• Think about getting a graduate degree: Many business intelligence analysts decide to continue their education to enroll in master’s level degree programs like the MBA. With a master’s degree, a business intelligence specialist may have more work possibilities and better earning potential. Some companies may even accept a master’s degree instead of further relevant job experience for employment as business intelligence analysts.
  • Get additional relevant experience: If you’re interested in working as a business intelligence analyst, you should study the job specifications to see if there are any experience requirements for the position.

Candidates for business intelligence analyst positions are often preferred by employers if they have relevant job experience in information technology (IT), management, or business. Through internship programs and entry-level jobs in your field, such as those of a data analyst or business analyst, you may be able to acquire the experience required for the position of a business intelligence analyst.

  • Look for jobs as a business intelligence Specialist: You are prepared to start searching for open opportunities to apply for after you have received the training, experience, and certifications required to be eligible for the position of a business intelligence analyst.

For information on the skills and credentials the company is seeking, review the job description for each position you are interested in applying for. You may also think about asking your present company if there are any openings for business intelligence analysts.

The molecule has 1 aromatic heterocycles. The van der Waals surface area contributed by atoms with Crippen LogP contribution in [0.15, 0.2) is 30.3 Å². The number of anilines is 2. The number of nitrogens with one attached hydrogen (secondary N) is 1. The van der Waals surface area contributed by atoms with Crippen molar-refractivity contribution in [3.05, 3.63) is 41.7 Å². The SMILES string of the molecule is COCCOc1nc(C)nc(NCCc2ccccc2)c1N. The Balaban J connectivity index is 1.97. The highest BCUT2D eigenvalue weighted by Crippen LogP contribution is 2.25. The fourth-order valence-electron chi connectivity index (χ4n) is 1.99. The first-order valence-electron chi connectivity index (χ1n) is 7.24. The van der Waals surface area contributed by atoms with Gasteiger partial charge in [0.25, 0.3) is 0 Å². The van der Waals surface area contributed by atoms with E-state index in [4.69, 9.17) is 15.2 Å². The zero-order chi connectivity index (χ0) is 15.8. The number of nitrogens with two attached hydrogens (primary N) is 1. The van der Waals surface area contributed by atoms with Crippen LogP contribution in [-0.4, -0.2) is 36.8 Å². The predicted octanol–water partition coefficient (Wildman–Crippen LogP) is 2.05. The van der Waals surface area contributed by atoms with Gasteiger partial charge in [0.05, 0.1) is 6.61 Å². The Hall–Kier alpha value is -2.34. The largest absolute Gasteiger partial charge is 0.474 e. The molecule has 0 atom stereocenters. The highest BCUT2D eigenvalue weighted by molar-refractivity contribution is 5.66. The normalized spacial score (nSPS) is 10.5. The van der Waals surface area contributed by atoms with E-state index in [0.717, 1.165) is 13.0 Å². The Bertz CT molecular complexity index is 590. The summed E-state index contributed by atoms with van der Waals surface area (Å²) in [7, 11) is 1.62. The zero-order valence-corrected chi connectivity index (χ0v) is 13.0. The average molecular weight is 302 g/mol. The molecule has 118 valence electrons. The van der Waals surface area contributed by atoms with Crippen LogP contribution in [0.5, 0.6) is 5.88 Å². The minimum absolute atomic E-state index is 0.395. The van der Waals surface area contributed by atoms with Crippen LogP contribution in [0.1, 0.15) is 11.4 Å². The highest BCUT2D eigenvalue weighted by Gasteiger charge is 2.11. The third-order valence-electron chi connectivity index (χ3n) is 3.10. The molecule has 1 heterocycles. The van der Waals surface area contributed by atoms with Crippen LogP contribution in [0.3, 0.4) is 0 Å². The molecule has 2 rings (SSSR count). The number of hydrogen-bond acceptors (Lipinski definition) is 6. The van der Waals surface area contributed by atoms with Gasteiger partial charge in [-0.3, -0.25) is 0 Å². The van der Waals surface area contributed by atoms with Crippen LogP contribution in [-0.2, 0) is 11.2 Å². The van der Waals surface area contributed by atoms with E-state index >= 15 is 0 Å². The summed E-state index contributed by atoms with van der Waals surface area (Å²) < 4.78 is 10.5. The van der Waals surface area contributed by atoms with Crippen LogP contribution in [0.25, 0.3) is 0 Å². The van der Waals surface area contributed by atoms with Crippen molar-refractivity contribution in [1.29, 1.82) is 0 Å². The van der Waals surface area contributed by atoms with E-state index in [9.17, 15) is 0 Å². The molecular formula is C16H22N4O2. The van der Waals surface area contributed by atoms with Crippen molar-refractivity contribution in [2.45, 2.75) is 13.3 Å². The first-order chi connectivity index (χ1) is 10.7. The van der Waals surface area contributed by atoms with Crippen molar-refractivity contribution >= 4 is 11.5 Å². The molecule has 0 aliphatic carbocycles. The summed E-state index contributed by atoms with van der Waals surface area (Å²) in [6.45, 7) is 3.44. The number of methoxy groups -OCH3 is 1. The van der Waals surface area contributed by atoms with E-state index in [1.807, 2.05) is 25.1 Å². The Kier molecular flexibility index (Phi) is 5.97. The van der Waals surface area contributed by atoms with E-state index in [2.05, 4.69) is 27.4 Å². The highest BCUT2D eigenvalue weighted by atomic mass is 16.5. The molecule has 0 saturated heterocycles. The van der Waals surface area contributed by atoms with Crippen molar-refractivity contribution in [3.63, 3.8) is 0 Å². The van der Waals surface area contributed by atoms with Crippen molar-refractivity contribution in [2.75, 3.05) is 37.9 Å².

• Make a résumé and apply: Once you’ve identified the business intelligence analyst roles you’re interested in applying for, utilize the details you gleaned from the job descriptions on the abilities and credentials the hiring manager wants applicants to possess to develop a resume that is specific to the position. When defining your experience and talents, you may utilize an online resume builder to help you target terms from the job description.

When your resume is complete, go back to the original job ad and apply for the position you are interested in. You may submit an updated resume for consideration for a promotion if your present company has an opening for a business intelligence analyst.


Where to work as a Business Intelligence Specialist

Business intelligence specialists may be found working in a range of places, such as corporations, governmental institutions, and consultancy businesses. While they normally work full-time during regular business hours, they sometimes put in extra time to fulfill deadlines or attend client meetings on the weekends or after hours. Large-scale businesses may need their business intelligence professionals to travel to several regions to meet with customers or attend conferences. Business intelligence professionals often operate under pressure, particularly when projects call for last-minute modifications or have tight deadlines.


Business Intelligence Specialist Salary Scale

In the USA, the typical business intelligence specialist compensation is $51.96 per hour or $101,324 annually. Most experienced professionals may earn up to $136,500 per year, while entry-level occupations start at $80,902 annually.

The average business intelligence specialist salary in the United Kingdom is £45,500 per year or £23.33 per hour. Entry-level positions start at £38,313 per year while most experienced workers make up to £70,000 per year.

In Australia, a business intelligence specialist makes an average pay of $113,024 a year, or $57.96 per hour. Starting salaries for entry-level roles are $99,500 annually, while those with the greatest experience may earn up to $152,204 per year.

Consulting and Strategy